The publication also recalls that “on the basis of this agreement, the one-vote principle was introduced and parliamentary elections were held on 13 April 1974, which were the first and last such elections of the Independent Sikkim. After the elections, the Sikkim National Congress and the Sikkim Janata Congress claimed that electoral manipulation had taken place in a constituency. They called for the arrest of the officials involved, but these requests were not met, which led to protests.  The riots culminated on 8 May in the signing of a tripartite agreement between the Choydal, Sikkimese and Indian government political parties. The agreement provided for the formation of a responsible government under the supervision of an executive chief appointed by the Indian government. “This agreement is of the utmost importance to all Sikkimese. The Indian government is recalling the terms of the 8 May agreement and is still formulating strategies and programmes for Sikkim,” he said. The House of Princes, 1922: The fact that Sikkim is a member of the House of Princes of India is a legal issue that was revived at the time of the annexation of Sikkim. When, under Section 7 of the Indian Independence Act of 1947, the over-education of the British crown over Indian states died out, all members of the House of Princes became technically independent states. The Indian princes then merged with the Dominion of India by signing accession and merger agreements. Indian governments claim that Sikkim, as a member of the House of Princes, was in fact another princely state of India.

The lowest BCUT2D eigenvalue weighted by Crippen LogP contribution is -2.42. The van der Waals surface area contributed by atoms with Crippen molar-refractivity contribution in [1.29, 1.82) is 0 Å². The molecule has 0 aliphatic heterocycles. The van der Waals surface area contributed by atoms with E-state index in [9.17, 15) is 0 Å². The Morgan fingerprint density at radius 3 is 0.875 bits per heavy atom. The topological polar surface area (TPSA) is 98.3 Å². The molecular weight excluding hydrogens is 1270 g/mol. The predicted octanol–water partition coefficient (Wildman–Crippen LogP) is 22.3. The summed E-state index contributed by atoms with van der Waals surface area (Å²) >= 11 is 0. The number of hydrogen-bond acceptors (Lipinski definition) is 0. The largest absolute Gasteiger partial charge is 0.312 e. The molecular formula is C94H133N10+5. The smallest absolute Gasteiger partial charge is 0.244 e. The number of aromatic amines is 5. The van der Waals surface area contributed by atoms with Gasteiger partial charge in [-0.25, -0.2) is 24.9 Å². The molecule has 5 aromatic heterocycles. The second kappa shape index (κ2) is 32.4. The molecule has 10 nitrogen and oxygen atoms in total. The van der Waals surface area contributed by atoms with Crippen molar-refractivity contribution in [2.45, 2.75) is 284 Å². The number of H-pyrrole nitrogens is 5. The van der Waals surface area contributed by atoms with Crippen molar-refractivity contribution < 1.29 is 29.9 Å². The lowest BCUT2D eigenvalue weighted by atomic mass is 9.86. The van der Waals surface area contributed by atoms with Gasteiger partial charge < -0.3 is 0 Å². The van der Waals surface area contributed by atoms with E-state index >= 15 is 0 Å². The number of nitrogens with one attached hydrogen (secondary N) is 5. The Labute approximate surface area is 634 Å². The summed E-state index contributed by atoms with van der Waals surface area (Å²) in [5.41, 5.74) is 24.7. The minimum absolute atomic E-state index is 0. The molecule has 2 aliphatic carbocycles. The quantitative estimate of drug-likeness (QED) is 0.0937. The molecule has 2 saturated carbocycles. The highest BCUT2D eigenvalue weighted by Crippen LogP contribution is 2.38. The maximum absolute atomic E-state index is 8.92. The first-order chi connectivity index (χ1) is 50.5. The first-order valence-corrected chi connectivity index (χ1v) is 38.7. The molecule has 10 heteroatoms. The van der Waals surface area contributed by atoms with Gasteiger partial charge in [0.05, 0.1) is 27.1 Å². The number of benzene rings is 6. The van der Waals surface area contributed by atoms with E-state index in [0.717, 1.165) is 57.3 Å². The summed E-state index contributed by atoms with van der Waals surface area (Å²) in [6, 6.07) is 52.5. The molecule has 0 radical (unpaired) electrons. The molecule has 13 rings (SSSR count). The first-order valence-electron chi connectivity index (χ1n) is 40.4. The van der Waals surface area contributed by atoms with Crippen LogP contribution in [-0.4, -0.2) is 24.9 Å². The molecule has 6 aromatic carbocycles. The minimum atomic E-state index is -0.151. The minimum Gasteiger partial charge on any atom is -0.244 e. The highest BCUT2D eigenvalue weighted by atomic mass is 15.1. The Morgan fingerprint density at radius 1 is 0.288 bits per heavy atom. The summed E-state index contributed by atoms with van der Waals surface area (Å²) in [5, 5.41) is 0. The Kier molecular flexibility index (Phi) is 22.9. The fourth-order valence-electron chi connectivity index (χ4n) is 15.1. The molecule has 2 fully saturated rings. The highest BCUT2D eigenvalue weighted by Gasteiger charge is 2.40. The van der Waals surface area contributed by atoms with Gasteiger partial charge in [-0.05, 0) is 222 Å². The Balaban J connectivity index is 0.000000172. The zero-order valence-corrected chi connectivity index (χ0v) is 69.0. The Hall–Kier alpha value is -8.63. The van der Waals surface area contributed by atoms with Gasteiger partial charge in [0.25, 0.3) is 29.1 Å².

The Chogyal`s legal adviser stated that Sikkim was only formally a member of the House, a body which had no executive powers, and that Sikkim was indeed involved in special contractual relations with the British crown. Anglo-Chinese Convention of 1890: according to this convention, which arranged between the representatives of the British crown and the Emperor of China, Sikkim would have been recognized as a protectorate of the British government. Neither Sikkim nor Tibet were consulted and were not parties to the agreement. The tripartite agreement called for the formation of a fully responsible government in the kingdom of Sikkim at the time, with more democratic and important legislative and executive powers for elected officials. The Chogyal was liberated in 1895, but British governors in India rejected an agreement – the agreement of ten clauses – that restored sovereignty to Sikkim. The political officer in Sikkim, John Claude White, refused to restore any sovereignty, leaving only the Chogyal to guard the Sikkim`s justice system. May 8 Agreement 1973: This was an agreement reached by the Chogyal, the government of India and the leaders of the political parties of Sikkim after the total collapse of law and order. After agitations in favour of a “more democratic constitution” and “increased legislative and executive powers for elected officials”, there have been serious outbursts of violence in Gangtok. Both were included in the agreement. In addition, the Indian government was asked to “take responsibility” for the law and order and to appoint a head of administration or a head of administration in Sikkim. Elections were introduced on the basis of a one-man vote.